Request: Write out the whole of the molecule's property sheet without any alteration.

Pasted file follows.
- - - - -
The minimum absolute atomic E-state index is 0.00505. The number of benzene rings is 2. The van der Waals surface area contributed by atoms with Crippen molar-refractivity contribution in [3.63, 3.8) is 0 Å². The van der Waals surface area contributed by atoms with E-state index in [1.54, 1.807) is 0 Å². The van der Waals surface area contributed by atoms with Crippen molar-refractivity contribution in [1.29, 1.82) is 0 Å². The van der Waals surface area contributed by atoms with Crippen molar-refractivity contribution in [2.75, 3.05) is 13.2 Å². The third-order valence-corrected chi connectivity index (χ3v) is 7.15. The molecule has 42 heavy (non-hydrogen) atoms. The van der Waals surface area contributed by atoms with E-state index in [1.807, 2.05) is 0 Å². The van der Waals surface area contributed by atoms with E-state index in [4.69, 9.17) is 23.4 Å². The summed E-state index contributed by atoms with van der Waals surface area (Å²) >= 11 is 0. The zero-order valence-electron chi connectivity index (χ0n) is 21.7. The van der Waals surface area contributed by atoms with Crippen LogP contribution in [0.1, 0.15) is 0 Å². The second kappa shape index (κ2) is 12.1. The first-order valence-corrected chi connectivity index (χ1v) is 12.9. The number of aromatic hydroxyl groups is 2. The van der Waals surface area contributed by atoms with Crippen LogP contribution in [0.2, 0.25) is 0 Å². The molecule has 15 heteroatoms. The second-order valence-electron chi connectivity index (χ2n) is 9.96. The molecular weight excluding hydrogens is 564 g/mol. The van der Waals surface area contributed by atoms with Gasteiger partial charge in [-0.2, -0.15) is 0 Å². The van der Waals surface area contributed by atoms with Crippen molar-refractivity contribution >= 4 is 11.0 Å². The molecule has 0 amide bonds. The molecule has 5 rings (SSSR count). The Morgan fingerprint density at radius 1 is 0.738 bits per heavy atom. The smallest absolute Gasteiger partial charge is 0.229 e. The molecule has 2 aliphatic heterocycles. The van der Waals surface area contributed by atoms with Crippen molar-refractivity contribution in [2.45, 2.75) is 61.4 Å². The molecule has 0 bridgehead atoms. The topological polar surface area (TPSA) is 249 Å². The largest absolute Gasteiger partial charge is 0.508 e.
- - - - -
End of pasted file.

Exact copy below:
The minimum absolute atomic E-state index is 0.00505. The number of benzene rings is 2. The van der Waals surface area contributed by atoms with Crippen molar-refractivity contribution in [3.63, 3.8) is 0 Å². The van der Waals surface area contributed by atoms with E-state index in [1.54, 1.807) is 0 Å². The van der Waals surface area contributed by atoms with Crippen molar-refractivity contribution in [1.29, 1.82) is 0 Å². The van der Waals surface area contributed by atoms with Crippen molar-refractivity contribution in [2.75, 3.05) is 13.2 Å². The third-order valence-corrected chi connectivity index (χ3v) is 7.15. The molecule has 42 heavy (non-hydrogen) atoms. The van der Waals surface area contributed by atoms with E-state index in [1.807, 2.05) is 0 Å². The van der Waals surface area contributed by atoms with E-state index in [4.69, 9.17) is 23.4 Å². The summed E-state index contributed by atoms with van der Waals surface area (Å²) >= 11 is 0. The zero-order valence-electron chi connectivity index (χ0n) is 21.7. The van der Waals surface area contributed by atoms with Crippen LogP contribution in [0.1, 0.15) is 0 Å². The second kappa shape index (κ2) is 12.1. The first-order valence-corrected chi connectivity index (χ1v) is 12.9. The number of aromatic hydroxyl groups is 2. The van der Waals surface area contributed by atoms with Crippen LogP contribution in [0.2, 0.25) is 0 Å². The molecule has 15 heteroatoms. The second-order valence-electron chi connectivity index (χ2n) is 9.96. The molecular weight excluding hydrogens is 564 g/mol. The van der Waals surface area contributed by atoms with Gasteiger partial charge in [-0.2, -0.15) is 0 Å². The van der Waals surface area contributed by atoms with Crippen molar-refractivity contribution >= 4 is 11.0 Å². The molecule has 0 amide bonds. The molecule has 5 rings (SSSR count). The Morgan fingerprint density at radius 1 is 0.738 bits per heavy atom. The smallest absolute Gasteiger partial charge is 0.229 e. The molecule has 2 aliphatic heterocycles. The van der Waals surface area contributed by atoms with Crippen molar-refractivity contribution in [2.45, 2.75) is 61.4 Å². The molecule has 0 bridgehead atoms. The topological polar surface area (TPSA) is 249 Å². The largest absolute Gasteiger partial charge is 0.508 e.